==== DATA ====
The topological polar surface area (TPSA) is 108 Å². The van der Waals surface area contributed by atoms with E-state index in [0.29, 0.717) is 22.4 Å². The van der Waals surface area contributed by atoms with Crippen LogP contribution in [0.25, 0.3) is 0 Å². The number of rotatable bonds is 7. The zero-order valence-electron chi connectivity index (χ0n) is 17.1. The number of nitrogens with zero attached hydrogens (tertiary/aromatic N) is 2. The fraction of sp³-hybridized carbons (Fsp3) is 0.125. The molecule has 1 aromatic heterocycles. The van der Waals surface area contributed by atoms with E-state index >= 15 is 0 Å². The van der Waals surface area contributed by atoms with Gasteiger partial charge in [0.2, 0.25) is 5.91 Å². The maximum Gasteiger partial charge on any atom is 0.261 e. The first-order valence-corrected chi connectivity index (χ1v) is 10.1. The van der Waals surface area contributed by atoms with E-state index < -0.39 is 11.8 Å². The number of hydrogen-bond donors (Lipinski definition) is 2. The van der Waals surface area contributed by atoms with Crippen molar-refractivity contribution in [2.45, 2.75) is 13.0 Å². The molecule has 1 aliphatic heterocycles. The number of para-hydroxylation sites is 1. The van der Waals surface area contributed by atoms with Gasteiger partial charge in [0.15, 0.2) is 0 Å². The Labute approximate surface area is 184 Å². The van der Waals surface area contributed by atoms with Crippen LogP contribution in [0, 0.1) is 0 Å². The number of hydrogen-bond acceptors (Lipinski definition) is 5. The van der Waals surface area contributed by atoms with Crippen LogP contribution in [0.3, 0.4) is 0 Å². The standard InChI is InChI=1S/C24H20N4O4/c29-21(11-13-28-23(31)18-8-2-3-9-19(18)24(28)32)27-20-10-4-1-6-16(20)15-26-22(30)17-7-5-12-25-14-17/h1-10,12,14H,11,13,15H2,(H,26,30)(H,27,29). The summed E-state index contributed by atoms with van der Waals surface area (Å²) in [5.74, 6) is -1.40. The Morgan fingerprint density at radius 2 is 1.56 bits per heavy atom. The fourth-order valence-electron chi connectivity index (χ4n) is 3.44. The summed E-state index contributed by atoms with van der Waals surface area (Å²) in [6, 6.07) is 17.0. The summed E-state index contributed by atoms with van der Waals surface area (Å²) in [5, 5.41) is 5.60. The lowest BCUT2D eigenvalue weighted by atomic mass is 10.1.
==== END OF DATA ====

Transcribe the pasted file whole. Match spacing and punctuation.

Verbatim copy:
The topological polar surface area (TPSA) is 108 Å². The van der Waals surface area contributed by atoms with E-state index in [0.29, 0.717) is 22.4 Å². The van der Waals surface area contributed by atoms with Crippen LogP contribution in [0.25, 0.3) is 0 Å². The number of rotatable bonds is 7. The zero-order valence-electron chi connectivity index (χ0n) is 17.1. The number of nitrogens with zero attached hydrogens (tertiary/aromatic N) is 2. The fraction of sp³-hybridized carbons (Fsp3) is 0.125. The molecule has 1 aromatic heterocycles. The van der Waals surface area contributed by atoms with E-state index >= 15 is 0 Å². The van der Waals surface area contributed by atoms with Gasteiger partial charge in [0.2, 0.25) is 5.91 Å². The maximum Gasteiger partial charge on any atom is 0.261 e. The first-order valence-corrected chi connectivity index (χ1v) is 10.1. The van der Waals surface area contributed by atoms with E-state index < -0.39 is 11.8 Å². The number of hydrogen-bond donors (Lipinski definition) is 2. The van der Waals surface area contributed by atoms with Crippen molar-refractivity contribution in [2.45, 2.75) is 13.0 Å². The molecule has 1 aliphatic heterocycles. The number of para-hydroxylation sites is 1. The van der Waals surface area contributed by atoms with Gasteiger partial charge in [0.15, 0.2) is 0 Å². The Labute approximate surface area is 184 Å². The van der Waals surface area contributed by atoms with Crippen LogP contribution in [0, 0.1) is 0 Å². The number of hydrogen-bond acceptors (Lipinski definition) is 5. The van der Waals surface area contributed by atoms with Crippen LogP contribution in [0.3, 0.4) is 0 Å². The standard InChI is InChI=1S/C24H20N4O4/c29-21(11-13-28-23(31)18-8-2-3-9-19(18)24(28)32)27-20-10-4-1-6-16(20)15-26-22(30)17-7-5-12-25-14-17/h1-10,12,14H,11,13,15H2,(H,26,30)(H,27,29). The summed E-state index contributed by atoms with van der Waals surface area (Å²) in [5.74, 6) is -1.40. The Morgan fingerprint density at radius 2 is 1.56 bits per heavy atom. The fourth-order valence-electron chi connectivity index (χ4n) is 3.44. The summed E-state index contributed by atoms with van der Waals surface area (Å²) in [6, 6.07) is 17.0. The summed E-state index contributed by atoms with van der Waals surface area (Å²) in [5, 5.41) is 5.60. The lowest BCUT2D eigenvalue weighted by atomic mass is 10.1.